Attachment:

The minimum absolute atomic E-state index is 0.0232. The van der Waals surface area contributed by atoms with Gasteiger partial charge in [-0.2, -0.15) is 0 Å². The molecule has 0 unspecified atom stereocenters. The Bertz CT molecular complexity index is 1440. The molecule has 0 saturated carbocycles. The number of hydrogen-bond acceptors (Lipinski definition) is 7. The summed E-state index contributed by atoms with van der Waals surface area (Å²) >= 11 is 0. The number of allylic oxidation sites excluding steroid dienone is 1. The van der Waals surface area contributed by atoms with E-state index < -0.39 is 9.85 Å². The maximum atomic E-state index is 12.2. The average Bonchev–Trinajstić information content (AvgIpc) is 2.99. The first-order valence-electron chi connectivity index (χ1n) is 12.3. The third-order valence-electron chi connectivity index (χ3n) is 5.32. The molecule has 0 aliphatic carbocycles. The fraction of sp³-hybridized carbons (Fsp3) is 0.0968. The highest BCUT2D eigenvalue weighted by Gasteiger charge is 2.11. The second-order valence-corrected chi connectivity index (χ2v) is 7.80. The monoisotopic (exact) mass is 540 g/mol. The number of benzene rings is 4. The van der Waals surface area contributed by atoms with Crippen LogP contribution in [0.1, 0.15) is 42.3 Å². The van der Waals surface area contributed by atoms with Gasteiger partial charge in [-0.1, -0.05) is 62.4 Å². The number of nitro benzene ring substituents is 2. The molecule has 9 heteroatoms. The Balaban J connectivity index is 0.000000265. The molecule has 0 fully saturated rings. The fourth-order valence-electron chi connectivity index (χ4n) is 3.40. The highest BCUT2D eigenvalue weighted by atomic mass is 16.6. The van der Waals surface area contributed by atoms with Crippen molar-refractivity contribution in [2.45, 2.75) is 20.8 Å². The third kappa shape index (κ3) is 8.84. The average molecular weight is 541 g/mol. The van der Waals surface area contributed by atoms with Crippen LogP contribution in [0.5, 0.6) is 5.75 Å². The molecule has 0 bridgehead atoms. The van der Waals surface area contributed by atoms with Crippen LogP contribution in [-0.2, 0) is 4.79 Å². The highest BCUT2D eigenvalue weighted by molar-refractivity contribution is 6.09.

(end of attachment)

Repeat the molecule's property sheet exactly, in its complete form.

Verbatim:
The minimum absolute atomic E-state index is 0.0232. The van der Waals surface area contributed by atoms with Gasteiger partial charge in [-0.2, -0.15) is 0 Å². The molecule has 0 unspecified atom stereocenters. The Bertz CT molecular complexity index is 1440. The molecule has 0 saturated carbocycles. The number of hydrogen-bond acceptors (Lipinski definition) is 7. The summed E-state index contributed by atoms with van der Waals surface area (Å²) >= 11 is 0. The number of allylic oxidation sites excluding steroid dienone is 1. The van der Waals surface area contributed by atoms with E-state index < -0.39 is 9.85 Å². The maximum atomic E-state index is 12.2. The average Bonchev–Trinajstić information content (AvgIpc) is 2.99. The first-order valence-electron chi connectivity index (χ1n) is 12.3. The third-order valence-electron chi connectivity index (χ3n) is 5.32. The molecule has 0 aliphatic carbocycles. The fraction of sp³-hybridized carbons (Fsp3) is 0.0968. The highest BCUT2D eigenvalue weighted by Gasteiger charge is 2.11. The second-order valence-corrected chi connectivity index (χ2v) is 7.80. The monoisotopic (exact) mass is 540 g/mol. The number of benzene rings is 4. The van der Waals surface area contributed by atoms with Crippen LogP contribution in [0.1, 0.15) is 42.3 Å². The van der Waals surface area contributed by atoms with Gasteiger partial charge in [-0.1, -0.05) is 62.4 Å². The number of nitro benzene ring substituents is 2. The molecule has 9 heteroatoms. The Balaban J connectivity index is 0.000000265. The molecule has 0 fully saturated rings. The fourth-order valence-electron chi connectivity index (χ4n) is 3.40. The highest BCUT2D eigenvalue weighted by atomic mass is 16.6. The van der Waals surface area contributed by atoms with Crippen molar-refractivity contribution in [2.45, 2.75) is 20.8 Å². The third kappa shape index (κ3) is 8.84. The average molecular weight is 541 g/mol. The van der Waals surface area contributed by atoms with Crippen LogP contribution in [0.5, 0.6) is 5.75 Å². The molecule has 0 bridgehead atoms. The van der Waals surface area contributed by atoms with Crippen LogP contribution in [-0.2, 0) is 4.79 Å². The highest BCUT2D eigenvalue weighted by molar-refractivity contribution is 6.09.